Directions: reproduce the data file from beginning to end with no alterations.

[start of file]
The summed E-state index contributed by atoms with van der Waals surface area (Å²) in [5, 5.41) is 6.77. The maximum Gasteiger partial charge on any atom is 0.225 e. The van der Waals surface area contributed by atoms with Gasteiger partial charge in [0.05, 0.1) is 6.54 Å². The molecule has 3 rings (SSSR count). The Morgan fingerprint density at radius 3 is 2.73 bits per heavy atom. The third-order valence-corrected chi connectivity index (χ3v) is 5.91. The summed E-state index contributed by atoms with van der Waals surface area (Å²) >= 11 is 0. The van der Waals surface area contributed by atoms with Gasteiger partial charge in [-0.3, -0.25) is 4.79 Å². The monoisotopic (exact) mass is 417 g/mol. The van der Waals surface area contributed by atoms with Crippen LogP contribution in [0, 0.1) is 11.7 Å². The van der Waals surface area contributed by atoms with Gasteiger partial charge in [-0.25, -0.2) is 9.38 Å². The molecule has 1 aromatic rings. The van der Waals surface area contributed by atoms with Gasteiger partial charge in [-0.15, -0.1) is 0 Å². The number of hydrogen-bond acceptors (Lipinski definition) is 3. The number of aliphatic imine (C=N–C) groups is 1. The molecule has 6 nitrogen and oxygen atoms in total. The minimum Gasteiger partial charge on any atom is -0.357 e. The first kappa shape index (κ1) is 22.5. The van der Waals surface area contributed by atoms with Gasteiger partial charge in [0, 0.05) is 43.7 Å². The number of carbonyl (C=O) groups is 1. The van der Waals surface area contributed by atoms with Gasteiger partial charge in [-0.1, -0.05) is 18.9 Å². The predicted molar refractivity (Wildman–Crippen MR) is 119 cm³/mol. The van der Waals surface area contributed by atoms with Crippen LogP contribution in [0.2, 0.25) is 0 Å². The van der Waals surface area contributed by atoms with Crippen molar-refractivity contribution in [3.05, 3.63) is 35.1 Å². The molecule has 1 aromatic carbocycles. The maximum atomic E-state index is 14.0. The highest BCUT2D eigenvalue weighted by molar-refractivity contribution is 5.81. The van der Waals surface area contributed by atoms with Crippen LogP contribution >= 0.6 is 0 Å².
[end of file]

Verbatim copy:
The summed E-state index contributed by atoms with van der Waals surface area (Å²) in [5, 5.41) is 6.77. The maximum Gasteiger partial charge on any atom is 0.225 e. The van der Waals surface area contributed by atoms with Gasteiger partial charge in [0.05, 0.1) is 6.54 Å². The molecule has 3 rings (SSSR count). The Morgan fingerprint density at radius 3 is 2.73 bits per heavy atom. The third-order valence-corrected chi connectivity index (χ3v) is 5.91. The summed E-state index contributed by atoms with van der Waals surface area (Å²) >= 11 is 0. The van der Waals surface area contributed by atoms with Gasteiger partial charge in [-0.3, -0.25) is 4.79 Å². The monoisotopic (exact) mass is 417 g/mol. The van der Waals surface area contributed by atoms with Crippen LogP contribution in [0, 0.1) is 11.7 Å². The van der Waals surface area contributed by atoms with Gasteiger partial charge in [-0.25, -0.2) is 9.38 Å². The molecule has 1 aromatic rings. The van der Waals surface area contributed by atoms with Gasteiger partial charge in [-0.15, -0.1) is 0 Å². The number of hydrogen-bond acceptors (Lipinski definition) is 3. The number of aliphatic imine (C=N–C) groups is 1. The molecule has 6 nitrogen and oxygen atoms in total. The minimum Gasteiger partial charge on any atom is -0.357 e. The first kappa shape index (κ1) is 22.5. The van der Waals surface area contributed by atoms with Gasteiger partial charge in [0, 0.05) is 43.7 Å². The number of carbonyl (C=O) groups is 1. The van der Waals surface area contributed by atoms with Gasteiger partial charge in [-0.1, -0.05) is 18.9 Å². The predicted molar refractivity (Wildman–Crippen MR) is 119 cm³/mol. The van der Waals surface area contributed by atoms with Crippen LogP contribution in [0.2, 0.25) is 0 Å². The van der Waals surface area contributed by atoms with Crippen molar-refractivity contribution in [3.05, 3.63) is 35.1 Å². The molecule has 1 aromatic carbocycles. The maximum atomic E-state index is 14.0. The highest BCUT2D eigenvalue weighted by molar-refractivity contribution is 5.81. The van der Waals surface area contributed by atoms with Crippen LogP contribution >= 0.6 is 0 Å².